This book investigates the important antiquities collection formed by Henry Blundell of Ince Blundell Hall outside Liverpool in the late eighteenth century. Consisting of more than 500 ancient marbles—the UK’s largest collection of Roman sculptures after that of the British Museum—the collection was assembled primarily in Italy during Blundell’s various “Grand Tour” visits. As ancient statues were the pre-eminent souvenir of the Grand Tour, Blundell had strong competition from other collectors, both British nobility and European aristocrats, monarchs, and the Pope. His statues represent a typical cross-section of sculptures that would have decorated ancient Roman houses, villas, public spaces, and even tombs, although their precise origins are largely unknown. Most are likely to have come from Rome and at least one was found at Hadrian’s Villa at Tivoli.
Although most of the works are likely to have been broken when found, in keeping with the taste of the period they were almost all restored. Because of their extensive reworking, the statues are today not simply archaeological specimens but rather, artistic palimpsests that are as much a product of the 18th century as of antiquity. Through them we can learn what antiquarians and collectors of the 18th century—a key period in the development of scientific archaeology as a discipline—thought about antiquity. Steeped in the work of such writers as Alexander Pope, an educated Englishman like Blundell sought a visual expression of a lost past. Restoration played a major role in creating that visual expression, and I pay close attention to the aims and methods by which the Ince restorations advanced an 18th century vision of the “classical.” The image of antiquity formed at this time has continued to exert a profound effect on how we see these pieces today.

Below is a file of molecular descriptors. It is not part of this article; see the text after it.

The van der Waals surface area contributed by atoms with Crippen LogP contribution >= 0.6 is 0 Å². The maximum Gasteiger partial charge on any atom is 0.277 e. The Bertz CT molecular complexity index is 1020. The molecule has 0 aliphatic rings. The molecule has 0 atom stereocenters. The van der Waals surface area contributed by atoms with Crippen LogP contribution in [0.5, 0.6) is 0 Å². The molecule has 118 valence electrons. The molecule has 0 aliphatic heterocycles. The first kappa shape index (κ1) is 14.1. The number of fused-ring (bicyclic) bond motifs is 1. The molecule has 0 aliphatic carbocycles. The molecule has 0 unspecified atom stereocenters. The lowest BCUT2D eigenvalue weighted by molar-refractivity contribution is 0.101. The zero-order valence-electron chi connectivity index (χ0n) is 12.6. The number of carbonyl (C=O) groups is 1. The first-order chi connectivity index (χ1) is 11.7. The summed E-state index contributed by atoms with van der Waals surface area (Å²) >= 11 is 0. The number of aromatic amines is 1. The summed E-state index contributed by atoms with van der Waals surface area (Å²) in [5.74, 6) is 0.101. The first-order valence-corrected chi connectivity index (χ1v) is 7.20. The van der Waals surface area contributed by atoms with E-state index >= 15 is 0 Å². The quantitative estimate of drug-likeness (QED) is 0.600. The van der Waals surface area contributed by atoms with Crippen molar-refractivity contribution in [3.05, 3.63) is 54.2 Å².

The book will be the first to examine the ideal sculpture of Ince Blundell Hall in nearly a century. In so doing it aims to rehabilitate the reputations of a collector and collection that have largely been ignored by both art-lovers and scholars in post-war Britain.
'The detailed analyses and studies regarding the proveniences of the sculptures are remarkable.'
Alice Landskron, Bryn Mawr Classical Review
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